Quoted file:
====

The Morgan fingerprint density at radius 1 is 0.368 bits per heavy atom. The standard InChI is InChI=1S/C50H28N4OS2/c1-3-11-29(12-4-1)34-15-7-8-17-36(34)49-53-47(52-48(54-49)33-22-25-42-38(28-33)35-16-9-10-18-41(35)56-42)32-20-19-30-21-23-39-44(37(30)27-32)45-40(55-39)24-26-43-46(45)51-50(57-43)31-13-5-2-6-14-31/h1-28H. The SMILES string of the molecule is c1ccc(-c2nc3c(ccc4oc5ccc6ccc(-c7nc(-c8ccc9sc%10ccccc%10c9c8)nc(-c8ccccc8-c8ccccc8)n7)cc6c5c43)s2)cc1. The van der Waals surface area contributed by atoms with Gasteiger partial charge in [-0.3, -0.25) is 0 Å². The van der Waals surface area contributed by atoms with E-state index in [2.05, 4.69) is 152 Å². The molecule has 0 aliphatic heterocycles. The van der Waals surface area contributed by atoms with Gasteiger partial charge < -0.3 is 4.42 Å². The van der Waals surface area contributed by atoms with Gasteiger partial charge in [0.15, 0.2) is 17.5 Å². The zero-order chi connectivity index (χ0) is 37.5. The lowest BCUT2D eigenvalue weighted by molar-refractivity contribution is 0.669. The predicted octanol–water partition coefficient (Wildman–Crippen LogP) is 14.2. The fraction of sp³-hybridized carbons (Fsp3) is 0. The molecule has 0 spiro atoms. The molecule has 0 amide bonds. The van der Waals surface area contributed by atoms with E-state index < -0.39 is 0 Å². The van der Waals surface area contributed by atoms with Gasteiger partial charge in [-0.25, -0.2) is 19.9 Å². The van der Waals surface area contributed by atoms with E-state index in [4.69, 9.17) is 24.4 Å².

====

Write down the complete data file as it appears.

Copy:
The Morgan fingerprint density at radius 1 is 0.368 bits per heavy atom. The standard InChI is InChI=1S/C50H28N4OS2/c1-3-11-29(12-4-1)34-15-7-8-17-36(34)49-53-47(52-48(54-49)33-22-25-42-38(28-33)35-16-9-10-18-41(35)56-42)32-20-19-30-21-23-39-44(37(30)27-32)45-40(55-39)24-26-43-46(45)51-50(57-43)31-13-5-2-6-14-31/h1-28H. The SMILES string of the molecule is c1ccc(-c2nc3c(ccc4oc5ccc6ccc(-c7nc(-c8ccc9sc%10ccccc%10c9c8)nc(-c8ccccc8-c8ccccc8)n7)cc6c5c43)s2)cc1. The van der Waals surface area contributed by atoms with Gasteiger partial charge in [-0.3, -0.25) is 0 Å². The van der Waals surface area contributed by atoms with E-state index in [2.05, 4.69) is 152 Å². The molecule has 0 aliphatic heterocycles. The van der Waals surface area contributed by atoms with Gasteiger partial charge < -0.3 is 4.42 Å². The van der Waals surface area contributed by atoms with Gasteiger partial charge in [0.15, 0.2) is 17.5 Å². The zero-order chi connectivity index (χ0) is 37.5. The lowest BCUT2D eigenvalue weighted by molar-refractivity contribution is 0.669. The predicted octanol–water partition coefficient (Wildman–Crippen LogP) is 14.2. The fraction of sp³-hybridized carbons (Fsp3) is 0. The molecule has 0 spiro atoms. The molecule has 0 amide bonds. The van der Waals surface area contributed by atoms with E-state index < -0.39 is 0 Å². The van der Waals surface area contributed by atoms with Gasteiger partial charge in [-0.25, -0.2) is 19.9 Å². The van der Waals surface area contributed by atoms with E-state index in [4.69, 9.17) is 24.4 Å².